U.S. Mayor Article

Tenth Street Place: Stimulating Downtown Revitalization and Increasing Government Efficiency

By Mayor Carmen Sabatino, Modesto (CA)
March 18, 2002

The City of Modesto (CA), Stanislaus County and the private sector partnered to create an exciting new government center, complete with retail and commercial elements in a formerly run down area of the city. Tenth Street Place has four integrated components, a six story city/county government building with 228,00 square feet of office space; 28,000 square feet of retail space on the ground floor; a 700 space parking garage; an 18 screen movie theater; 3 restaurants; a retail store front, and a three story private office building adjacent to the parking garage.

The City of Modesto created the Modesto Redevelopment Agency (RDA) in the early 1980's to revitalize the city's core, a once vibrant area that had become a neighborhood of vacant buildings, empty store fronts and silent streets. In 1996, RDA had the chance to implement our vision when the city and the county began to look for joint office space.

The RDA steered the city and county to the mixed-use redevelopment area and a site originally designed by the school district. Although significant modifications would be needed to meet our needs, we liked the concept and moved into the negotiations and planning stages.

In order to make Tenth Street Place work, we split the project into public and private parts. On the public side, a master agreement was negotiated between the city, the county, the Joint Powers Agency, which was created earlier, and the RDA. A disposition and development agreement was negotiated with Civic Partners Modesto.

In 1998, demolition and construction began and a year later, we began to see the first signs of Tenth Street Place, an eighteen-screen theater and a 700 space-parking garage. In November 1999, the city/county building was completed followed six months later by new retail shops. Finally, in 2001, a three-story office building and more retail shops were opened.

As with any project of this scope, we encounter a few bumps along the road. This first delay came when the county released the original developer, prompting a suit for expenses already incurred. The second delay was caused by long standing businesses resisting relocation.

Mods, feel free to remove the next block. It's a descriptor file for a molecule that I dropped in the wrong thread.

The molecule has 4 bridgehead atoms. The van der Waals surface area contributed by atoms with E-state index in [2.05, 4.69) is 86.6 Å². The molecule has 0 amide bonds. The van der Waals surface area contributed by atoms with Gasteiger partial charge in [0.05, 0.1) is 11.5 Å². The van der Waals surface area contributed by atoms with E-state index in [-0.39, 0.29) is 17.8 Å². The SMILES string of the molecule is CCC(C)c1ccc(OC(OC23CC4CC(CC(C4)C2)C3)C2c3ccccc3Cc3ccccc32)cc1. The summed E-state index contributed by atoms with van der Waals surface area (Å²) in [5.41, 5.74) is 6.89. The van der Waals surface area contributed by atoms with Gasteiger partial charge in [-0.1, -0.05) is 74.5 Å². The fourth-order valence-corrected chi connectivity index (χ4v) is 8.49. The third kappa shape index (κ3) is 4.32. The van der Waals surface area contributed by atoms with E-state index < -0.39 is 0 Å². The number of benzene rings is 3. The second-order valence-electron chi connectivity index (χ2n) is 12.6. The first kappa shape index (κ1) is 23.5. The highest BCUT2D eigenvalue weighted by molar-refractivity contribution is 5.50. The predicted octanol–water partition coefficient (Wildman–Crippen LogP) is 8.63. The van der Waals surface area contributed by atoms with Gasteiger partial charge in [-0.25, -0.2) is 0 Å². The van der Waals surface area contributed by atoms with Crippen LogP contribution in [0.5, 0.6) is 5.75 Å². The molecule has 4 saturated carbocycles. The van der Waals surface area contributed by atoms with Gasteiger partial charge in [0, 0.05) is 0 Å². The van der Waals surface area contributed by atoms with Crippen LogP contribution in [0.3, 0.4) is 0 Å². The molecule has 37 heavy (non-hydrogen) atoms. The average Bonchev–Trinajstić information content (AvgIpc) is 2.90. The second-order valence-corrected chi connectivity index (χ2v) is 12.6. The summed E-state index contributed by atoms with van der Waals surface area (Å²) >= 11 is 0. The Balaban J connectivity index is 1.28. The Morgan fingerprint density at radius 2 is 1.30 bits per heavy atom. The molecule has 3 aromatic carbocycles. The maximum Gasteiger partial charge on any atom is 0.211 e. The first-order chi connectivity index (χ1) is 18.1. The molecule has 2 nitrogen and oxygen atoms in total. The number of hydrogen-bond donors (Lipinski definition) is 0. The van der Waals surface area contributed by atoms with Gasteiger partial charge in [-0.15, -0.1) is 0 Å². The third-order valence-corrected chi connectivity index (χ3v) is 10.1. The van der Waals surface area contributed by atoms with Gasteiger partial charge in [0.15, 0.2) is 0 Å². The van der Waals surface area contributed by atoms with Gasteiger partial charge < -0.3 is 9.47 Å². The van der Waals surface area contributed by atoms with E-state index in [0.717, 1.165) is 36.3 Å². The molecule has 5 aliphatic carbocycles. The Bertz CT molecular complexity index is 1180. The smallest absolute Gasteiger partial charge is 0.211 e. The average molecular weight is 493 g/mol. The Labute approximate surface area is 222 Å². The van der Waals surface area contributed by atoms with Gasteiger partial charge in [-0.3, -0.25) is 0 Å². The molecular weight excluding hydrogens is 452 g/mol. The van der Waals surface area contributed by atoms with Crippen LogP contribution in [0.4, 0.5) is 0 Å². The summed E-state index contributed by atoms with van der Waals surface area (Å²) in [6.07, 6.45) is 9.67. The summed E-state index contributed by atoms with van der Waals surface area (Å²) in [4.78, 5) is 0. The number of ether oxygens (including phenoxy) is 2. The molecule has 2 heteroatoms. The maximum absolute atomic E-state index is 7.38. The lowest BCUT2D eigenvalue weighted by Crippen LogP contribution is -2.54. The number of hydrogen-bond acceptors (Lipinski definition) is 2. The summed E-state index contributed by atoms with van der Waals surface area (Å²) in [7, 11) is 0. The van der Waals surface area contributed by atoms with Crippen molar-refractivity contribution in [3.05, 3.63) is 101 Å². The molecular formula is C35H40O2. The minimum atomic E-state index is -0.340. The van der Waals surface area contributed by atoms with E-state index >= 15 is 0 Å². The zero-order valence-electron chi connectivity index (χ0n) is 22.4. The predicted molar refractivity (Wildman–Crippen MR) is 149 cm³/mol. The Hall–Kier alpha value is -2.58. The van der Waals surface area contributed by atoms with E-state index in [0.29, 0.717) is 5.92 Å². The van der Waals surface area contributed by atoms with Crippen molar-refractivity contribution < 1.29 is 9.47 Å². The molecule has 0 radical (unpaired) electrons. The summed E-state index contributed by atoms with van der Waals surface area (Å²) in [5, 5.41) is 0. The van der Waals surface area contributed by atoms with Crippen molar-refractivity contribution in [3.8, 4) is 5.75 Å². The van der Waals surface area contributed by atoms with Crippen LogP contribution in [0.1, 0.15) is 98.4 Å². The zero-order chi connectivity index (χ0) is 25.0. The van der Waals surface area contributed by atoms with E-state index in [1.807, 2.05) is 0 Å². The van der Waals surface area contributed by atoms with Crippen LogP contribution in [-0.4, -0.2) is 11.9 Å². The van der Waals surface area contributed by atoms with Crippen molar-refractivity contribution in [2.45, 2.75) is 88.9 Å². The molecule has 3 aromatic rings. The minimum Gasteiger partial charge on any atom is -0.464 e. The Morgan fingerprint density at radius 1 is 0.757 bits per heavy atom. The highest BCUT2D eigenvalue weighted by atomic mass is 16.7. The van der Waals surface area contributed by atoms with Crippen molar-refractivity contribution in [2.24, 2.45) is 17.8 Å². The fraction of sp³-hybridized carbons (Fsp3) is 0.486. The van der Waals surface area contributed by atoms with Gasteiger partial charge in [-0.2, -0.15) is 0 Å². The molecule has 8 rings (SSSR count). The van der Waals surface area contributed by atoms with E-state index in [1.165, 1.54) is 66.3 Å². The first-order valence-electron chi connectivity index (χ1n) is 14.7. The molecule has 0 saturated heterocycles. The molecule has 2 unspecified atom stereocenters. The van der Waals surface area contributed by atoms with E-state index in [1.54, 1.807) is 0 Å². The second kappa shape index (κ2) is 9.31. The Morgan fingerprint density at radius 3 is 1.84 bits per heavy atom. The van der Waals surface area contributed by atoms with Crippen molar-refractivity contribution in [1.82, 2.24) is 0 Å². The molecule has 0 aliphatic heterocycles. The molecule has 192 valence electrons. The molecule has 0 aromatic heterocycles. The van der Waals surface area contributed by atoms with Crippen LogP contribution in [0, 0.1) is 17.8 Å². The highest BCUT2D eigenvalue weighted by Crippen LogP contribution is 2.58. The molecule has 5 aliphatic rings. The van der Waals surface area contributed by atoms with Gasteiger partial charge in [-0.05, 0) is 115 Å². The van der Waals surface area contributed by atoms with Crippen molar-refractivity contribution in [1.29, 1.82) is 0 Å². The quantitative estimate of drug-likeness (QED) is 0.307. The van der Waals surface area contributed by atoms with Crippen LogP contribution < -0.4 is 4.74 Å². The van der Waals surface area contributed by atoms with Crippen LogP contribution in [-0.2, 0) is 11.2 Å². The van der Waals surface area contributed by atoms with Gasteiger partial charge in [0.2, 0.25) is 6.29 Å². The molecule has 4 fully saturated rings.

We feel Tenth Street Place is a model for city/county partnerships. I feel our most significant accomplishments thus far are:

Our city and government staffs are literally working side by side. Currently, 650 city and county staff works in the downtown core, sharing everything from conference rooms to copy machines. As a result, two separate governments are identifying and implementing new and integrated ways of doing business.

We've seen an increase in private investment in the downtown core. As of January 2001, 150 jobs have been created as a result of 10th Street Place.

Tenth Street Place has been the impetus for $13 million in private sector "spin off" projects. In addition to more than a dozen restaurant expansions, proposals are under review for new commercial complexes, an IMAX theater, a performing arts center and the conversion of old office buildings into apartments and condominiums.

Tenth Street Place was an ambitious project for a Modesto. The total cost of the project was $74 million and was divided as follows:

The estimated cost, $47.3 million, of the Tenth Street Place building and parking garage was shared between the city and county Joint Powers Agency and the RDA.

The RDA pays two thirds of the public parking and plaza costs with the city and county sharing one-third.

The city and the RDA funded the project separately from the county. The county issued approximately $20 million in variable rate certificates and the city/RDA issued about $61 million in lease revenue bonds.

Total private investment is $26 million, funded by Civic Partners Modesto.

Tenth Street Place has taught me two valuable lessons about partnerships in general. First, evaluate your partners carefully. Examine your mutual objectives and your plans to reach them. Make sure there's a fit. Second, agree up front to a detailed plan to how the partnership will function after initial goals have been met. In our case, how will we work together after the building has been built?

I believe that Tenth Street Place has met the goals the RDA set back in the 1980's. It is a focal point around which development can grow, it brings together various interests to create a high quality mixed use land project and it triumphed over a few large challenges.

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